Friday, August 1, 2014

Top July Posts

We had a geographically diverse month. Texas, Morton Grove, Bathgate, Fargo, Seattle and Montana all figured in the mix on our blog. We even got into some doings in the states of Michigan, Florida, North Carolina and Maryland in the blog post from March that crept into position number ten. We, at Along the Gradient, salute our readers, and make a quick journey back to take a look at July's top ten most viewed posts.

Mom and Dad pulling a pig.
1. Bathgate Meets Morton Grove features a mid 1960s snapshot of mom and dad pulling a pig down Dempster Street during the annual Morton Grove Days parade.  In the background, a 6-pack of Michelob is advertised for sale in the Sun Drugs window for $1.49 (Richard M. Nixon severed the link between gold and the dollar in 1971, helping to fuel the inflationary mess we've experienced since). In the foreground, mom and dad are pulling Son of Rilley, in preparation for the greased pig contest scheduled for later that night.

2. The United States Geological Survey (USGS) recently published online a series of maps showing how various locales were built out at different points through time. In Morton Grove Mapped Through Time we walk through four USGS maps starting in 1900 to see how Morton Grove grew and developed. Morton Grove's history is a story of farms, followed by greenhouses and roadhouses, bisection by an expressway, and then suburban and industrial development. It shows.

United States Geological Survey, 1929 topographical and constructed feature map, before Edens Expressway and development of the west side..

3. She who must be obeyed (thanks to CBS's and the Golf Channel's David Feherty for the wifely description) flew down to Texas for the funeral of a close friend, a fellow who was in the newspaper business, before going on to manage a TV news operation and following the corporate route. He wound up his career in academia. His name was Kuyk Logan. We were pleased to publish a tribute to Kuyk (Kuyk Logan RIP) which presents some of his earliest work, and to share that with his friends and family via the wonder of the internet.

The boys pose in front as The Dells burns to the ground,
October 7, 1934.
4. One early June post, Morton Grove Before the Baby Boom: The Complete Story of the Dells, ran way popular into July.  Food, music, dancing, drinking and gambling were only some of the attractions, because this Morton Grove roadhouse was a mob (as in Al Capone) operated enterprise. Mix in a little murder, kidnapping, mayhem and arson, and you will get the full story of the Dells, as told in this post.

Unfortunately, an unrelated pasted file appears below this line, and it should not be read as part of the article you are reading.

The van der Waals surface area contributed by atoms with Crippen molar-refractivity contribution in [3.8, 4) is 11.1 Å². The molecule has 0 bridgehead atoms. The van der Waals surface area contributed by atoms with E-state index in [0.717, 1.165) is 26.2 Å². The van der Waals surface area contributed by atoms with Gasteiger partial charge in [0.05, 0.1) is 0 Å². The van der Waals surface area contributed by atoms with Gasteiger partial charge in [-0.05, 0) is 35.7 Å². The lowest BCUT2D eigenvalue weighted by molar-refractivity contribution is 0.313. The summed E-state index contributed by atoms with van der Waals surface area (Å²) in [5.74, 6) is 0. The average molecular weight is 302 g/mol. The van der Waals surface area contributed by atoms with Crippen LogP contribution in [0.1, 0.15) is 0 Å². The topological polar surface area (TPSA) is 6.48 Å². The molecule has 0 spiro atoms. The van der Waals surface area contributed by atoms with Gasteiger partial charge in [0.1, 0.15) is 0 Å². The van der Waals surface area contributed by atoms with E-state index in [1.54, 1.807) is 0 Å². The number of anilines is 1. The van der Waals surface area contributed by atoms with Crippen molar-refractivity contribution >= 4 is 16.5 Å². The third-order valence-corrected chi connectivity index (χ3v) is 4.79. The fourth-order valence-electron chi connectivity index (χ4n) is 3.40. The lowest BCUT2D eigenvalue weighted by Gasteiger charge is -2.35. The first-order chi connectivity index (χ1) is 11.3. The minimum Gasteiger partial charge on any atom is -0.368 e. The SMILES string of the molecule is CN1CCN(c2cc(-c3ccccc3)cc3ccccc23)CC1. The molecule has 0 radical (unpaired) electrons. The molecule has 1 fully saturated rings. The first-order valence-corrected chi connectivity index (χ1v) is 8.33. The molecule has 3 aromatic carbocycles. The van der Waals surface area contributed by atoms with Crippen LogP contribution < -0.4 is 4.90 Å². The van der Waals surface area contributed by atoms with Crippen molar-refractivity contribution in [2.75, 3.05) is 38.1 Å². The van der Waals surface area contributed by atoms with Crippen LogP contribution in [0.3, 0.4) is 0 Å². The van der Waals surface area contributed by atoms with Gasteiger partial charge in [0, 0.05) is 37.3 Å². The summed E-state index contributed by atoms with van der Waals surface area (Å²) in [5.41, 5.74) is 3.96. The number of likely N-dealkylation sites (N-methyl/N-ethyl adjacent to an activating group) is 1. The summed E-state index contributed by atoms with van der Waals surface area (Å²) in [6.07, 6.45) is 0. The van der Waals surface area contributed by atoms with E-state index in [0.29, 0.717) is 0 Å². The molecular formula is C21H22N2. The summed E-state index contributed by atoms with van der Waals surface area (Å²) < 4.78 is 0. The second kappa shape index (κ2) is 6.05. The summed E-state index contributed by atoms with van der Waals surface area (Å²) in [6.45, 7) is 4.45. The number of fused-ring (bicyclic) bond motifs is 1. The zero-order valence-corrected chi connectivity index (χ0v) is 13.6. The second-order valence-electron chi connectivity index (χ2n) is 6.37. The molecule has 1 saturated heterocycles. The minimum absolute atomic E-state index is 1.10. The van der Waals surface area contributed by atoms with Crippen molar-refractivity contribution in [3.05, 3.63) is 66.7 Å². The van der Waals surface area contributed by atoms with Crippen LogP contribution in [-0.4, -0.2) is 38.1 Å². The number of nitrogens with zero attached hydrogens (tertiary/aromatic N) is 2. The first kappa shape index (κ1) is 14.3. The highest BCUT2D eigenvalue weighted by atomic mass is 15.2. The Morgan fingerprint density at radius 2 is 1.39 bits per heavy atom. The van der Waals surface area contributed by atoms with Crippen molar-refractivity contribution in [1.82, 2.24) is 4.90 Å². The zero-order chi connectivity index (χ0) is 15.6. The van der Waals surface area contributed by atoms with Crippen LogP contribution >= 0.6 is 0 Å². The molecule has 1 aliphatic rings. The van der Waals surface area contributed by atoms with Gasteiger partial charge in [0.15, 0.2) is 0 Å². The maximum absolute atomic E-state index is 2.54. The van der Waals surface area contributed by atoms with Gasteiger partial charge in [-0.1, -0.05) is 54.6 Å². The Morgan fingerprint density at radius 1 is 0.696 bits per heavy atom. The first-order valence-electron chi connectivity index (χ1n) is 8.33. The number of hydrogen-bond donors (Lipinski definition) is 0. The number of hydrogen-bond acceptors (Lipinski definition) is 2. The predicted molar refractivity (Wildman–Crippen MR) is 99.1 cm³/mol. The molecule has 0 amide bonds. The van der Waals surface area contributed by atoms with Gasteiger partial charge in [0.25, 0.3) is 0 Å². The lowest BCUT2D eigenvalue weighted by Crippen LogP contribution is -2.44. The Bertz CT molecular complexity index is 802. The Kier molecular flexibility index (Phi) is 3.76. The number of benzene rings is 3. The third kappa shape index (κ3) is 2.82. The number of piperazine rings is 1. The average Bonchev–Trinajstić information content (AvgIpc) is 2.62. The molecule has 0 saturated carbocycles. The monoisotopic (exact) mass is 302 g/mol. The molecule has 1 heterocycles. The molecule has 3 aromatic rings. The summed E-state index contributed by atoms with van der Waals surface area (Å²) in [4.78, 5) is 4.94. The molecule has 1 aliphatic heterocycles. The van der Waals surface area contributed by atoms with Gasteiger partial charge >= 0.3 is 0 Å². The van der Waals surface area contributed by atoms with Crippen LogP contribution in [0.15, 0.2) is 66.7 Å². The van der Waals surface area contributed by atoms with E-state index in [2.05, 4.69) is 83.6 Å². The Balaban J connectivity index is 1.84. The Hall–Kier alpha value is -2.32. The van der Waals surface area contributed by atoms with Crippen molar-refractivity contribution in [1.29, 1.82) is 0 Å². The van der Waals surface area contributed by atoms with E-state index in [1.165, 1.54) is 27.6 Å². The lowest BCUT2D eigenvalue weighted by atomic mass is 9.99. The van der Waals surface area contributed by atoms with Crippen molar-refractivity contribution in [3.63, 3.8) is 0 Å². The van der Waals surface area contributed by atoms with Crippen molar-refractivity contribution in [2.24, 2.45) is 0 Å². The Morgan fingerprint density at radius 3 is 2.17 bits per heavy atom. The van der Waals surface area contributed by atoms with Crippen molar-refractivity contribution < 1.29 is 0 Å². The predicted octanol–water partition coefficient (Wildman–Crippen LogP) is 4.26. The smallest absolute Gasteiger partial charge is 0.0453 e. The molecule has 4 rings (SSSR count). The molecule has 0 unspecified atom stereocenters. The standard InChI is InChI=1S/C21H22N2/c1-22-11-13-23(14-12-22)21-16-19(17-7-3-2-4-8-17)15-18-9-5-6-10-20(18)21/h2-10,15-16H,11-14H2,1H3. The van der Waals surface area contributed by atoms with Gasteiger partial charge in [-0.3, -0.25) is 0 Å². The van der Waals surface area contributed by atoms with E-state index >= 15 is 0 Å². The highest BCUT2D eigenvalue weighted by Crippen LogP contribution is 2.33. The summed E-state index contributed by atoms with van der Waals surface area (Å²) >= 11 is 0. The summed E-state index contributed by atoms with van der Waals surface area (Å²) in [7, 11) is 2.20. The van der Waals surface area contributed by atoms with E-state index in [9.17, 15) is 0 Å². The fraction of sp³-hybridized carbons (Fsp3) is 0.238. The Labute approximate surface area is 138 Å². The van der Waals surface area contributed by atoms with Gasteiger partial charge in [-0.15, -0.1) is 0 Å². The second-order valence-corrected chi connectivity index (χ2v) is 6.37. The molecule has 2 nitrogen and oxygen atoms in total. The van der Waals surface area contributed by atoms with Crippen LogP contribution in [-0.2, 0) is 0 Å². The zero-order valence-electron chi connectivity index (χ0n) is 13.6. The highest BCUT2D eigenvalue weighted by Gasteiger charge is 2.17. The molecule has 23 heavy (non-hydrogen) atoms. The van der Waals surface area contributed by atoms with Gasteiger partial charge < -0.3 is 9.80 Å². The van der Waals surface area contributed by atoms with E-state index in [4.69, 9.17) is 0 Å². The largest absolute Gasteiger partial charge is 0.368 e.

5. Seattle World's Fair or Bust takes a nostalgic look at the Montana part of our family road trip to the Seattle World's Fair in 1964. After we did a Mount Rushmore drive by in South Dakota, we passed through Billings, motored across the state to spend a night in Helena, and continued on through the Bitterroot valley, past Missoula, and on to Idaho, spying Burma Shave signs all the way. This was pre-interstate expressways in Montana, meaning we got a peak into every small town along the way. 

6. Lone Star Legacy: Introducing Joseph Holick, Musician, Band Leader and Boot Maker expands our inquiry into family history to the other side of my kids' ancestry. My wife's great grandfather custom made the treasured Aggie Senior boots, worn exclusively by members of Texas A&M's cadet corps. He also started the Fightin' Texas Aggie Band. Not bad for Czech immigrant who was "a small boy and couldn't do lumbering work."

The Aggie band in 1896. Joseph Holick is in the center with broad mustache and his signature clarinet across his lap, wearing a dark suit.

7. We got out our green thumb this spring and started a garden plot. Watching a Garden Grow describes the process and reports on the early results.

The Missus and our little one target shooting with a 30 round clip.
8. Fishing, shooting, knocking off a copperhead and all around getting down and dirty, that's what A Little Red Necking Down in Texas is all about.

9. Majority control of the United States Senate is hanging in the balance. So what have the all knowing Democrats in Montana done? Why, they put forward a candidate whose campaign and promise is based on honor and duty, and who is an acknowledged plagiarist, earning his masters degree at the U.S. War college thusly. Read all about it in John Walsh -- Democratic Senator from Montana and Plagiarist. Democrats are standing strongly behind Walsh, because, well, because he is a Democrat. 

John Walsh campaign ad entitled, "Honor." The man is a sick joke.

There are 1,000,000 gators, including this behemoth taken last September.
10. The climate change fascists not only attribute everything that's goes wrong to global warming, they make up things that aren't going wrong at all to cater to their lunatic fringe and scare the somnolent into submission. Not enough snow for wolverines? Gators disappearing? Please! Climate Change Loonies Are at it Again documents the National Wildlife Federation's maddening March lies. Species they claim are threatened, are not only not in danger, but have made rip roaring come backs.

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